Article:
Office for the Dead, with explanatory notes

Click here to download the text

Click here to download the text

For those who would like to pray for Richard III in full:

I've prepared usable English versions of the Office (matins, lauds, and vespers) for the dead, which Philippa and I intend to use - the first two during the hour we have to sit waiting for the reburial service in Leicester Cathedral on 26 March, and the third one during the hour we have to sit waiting on Sunday 22 March. Of course, we shall say the offices in silence, then, because the cathedral will be full of people.

For those who aren't used to them, these have instructions / explanations in red ('rubrics'). When you see a cross, you make the sign of the cross. 

Where alternative readings, prayers &c are possible I've simply chosen the one that seemed most fitting to me. I've also added at the end of each office, in dark blue, the collect (prayer) that Richard III requested.

Leicester Mercury: the Crown takes shape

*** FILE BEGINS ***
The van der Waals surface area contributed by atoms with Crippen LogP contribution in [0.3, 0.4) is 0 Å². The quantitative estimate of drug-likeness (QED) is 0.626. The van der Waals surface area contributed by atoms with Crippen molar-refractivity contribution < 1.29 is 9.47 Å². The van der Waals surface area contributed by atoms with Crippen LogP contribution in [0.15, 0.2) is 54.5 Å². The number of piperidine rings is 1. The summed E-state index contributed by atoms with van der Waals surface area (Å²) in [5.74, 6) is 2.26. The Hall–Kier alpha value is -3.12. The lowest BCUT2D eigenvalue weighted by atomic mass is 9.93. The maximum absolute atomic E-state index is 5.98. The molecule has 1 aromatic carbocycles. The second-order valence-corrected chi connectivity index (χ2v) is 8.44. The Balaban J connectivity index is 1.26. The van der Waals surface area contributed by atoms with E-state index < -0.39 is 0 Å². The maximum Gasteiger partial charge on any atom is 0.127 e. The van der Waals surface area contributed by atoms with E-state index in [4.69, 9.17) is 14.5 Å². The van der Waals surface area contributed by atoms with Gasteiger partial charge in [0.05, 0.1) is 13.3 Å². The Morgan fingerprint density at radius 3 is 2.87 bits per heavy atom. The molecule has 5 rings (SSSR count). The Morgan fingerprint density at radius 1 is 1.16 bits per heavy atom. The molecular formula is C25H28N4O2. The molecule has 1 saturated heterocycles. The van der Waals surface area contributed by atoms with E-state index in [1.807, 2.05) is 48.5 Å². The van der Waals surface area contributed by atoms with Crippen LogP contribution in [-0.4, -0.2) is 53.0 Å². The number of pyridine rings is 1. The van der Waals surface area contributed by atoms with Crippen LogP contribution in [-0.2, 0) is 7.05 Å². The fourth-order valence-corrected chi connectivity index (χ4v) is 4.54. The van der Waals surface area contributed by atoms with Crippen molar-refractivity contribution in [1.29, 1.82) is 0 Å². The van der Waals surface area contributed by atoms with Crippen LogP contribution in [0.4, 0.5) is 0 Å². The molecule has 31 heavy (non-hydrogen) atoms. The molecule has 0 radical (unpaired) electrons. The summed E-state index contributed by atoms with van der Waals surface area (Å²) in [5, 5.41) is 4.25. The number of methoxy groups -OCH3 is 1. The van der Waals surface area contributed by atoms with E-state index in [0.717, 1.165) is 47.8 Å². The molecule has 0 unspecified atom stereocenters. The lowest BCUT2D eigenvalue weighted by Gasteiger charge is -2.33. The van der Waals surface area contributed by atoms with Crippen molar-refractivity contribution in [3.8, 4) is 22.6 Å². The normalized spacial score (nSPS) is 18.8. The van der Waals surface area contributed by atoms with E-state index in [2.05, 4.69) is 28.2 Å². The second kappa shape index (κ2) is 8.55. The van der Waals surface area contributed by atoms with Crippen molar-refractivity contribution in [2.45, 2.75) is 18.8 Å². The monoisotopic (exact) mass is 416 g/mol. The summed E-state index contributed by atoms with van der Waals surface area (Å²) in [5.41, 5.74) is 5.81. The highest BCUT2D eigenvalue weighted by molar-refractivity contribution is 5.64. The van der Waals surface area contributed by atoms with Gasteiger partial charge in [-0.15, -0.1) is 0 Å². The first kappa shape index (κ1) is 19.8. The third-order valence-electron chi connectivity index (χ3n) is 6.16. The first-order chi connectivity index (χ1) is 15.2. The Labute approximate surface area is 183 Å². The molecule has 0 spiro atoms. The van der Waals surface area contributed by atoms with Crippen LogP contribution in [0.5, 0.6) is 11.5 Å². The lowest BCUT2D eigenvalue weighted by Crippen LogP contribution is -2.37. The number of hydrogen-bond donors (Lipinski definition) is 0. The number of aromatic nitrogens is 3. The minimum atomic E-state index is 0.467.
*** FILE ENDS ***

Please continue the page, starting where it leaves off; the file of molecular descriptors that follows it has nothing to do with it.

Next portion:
Excerpt:

The Rev Pete Hobson, canon missioner at Leicester Cathedral, said: "We're really pleased John has been able to produce this wonderful crown.

"It remains our intention to give it pride of place within the reinterment ceremony as and when we're allowed to proceed."

A funeral pall to be draped over the coffin is also being made and commemorative stained-glass windows will tell the story of Richard III.

Read the whole article here

Source: http://www.leicestermercury.co.uk/King-s-c...

King Richard III: the origins of the "Paston" oil painting

Leceister TV 001.jpg

Did you know?

In 2009, the Society of Antiquaries Paston portrait of Richard III was cleaned and restored. The same year, John Ashdown-Hill commissioned an oil-on-canvas copy.

In 2011, John met the then Dean of Leicester Cathedral - Viv Faull - and presented his copy of the portrait to Leicester Cathedral.

In the course of all the Richard III publicity, following the 2012 dig and the recovery of Richard's remains, images of the portrait John commissioned and presented have been extensively used, in Leicester and in the media. But in spite of this, most people seem to be completely  ignorant regarding the origin of the painting - and of how it arrived at Leicester Cathedral!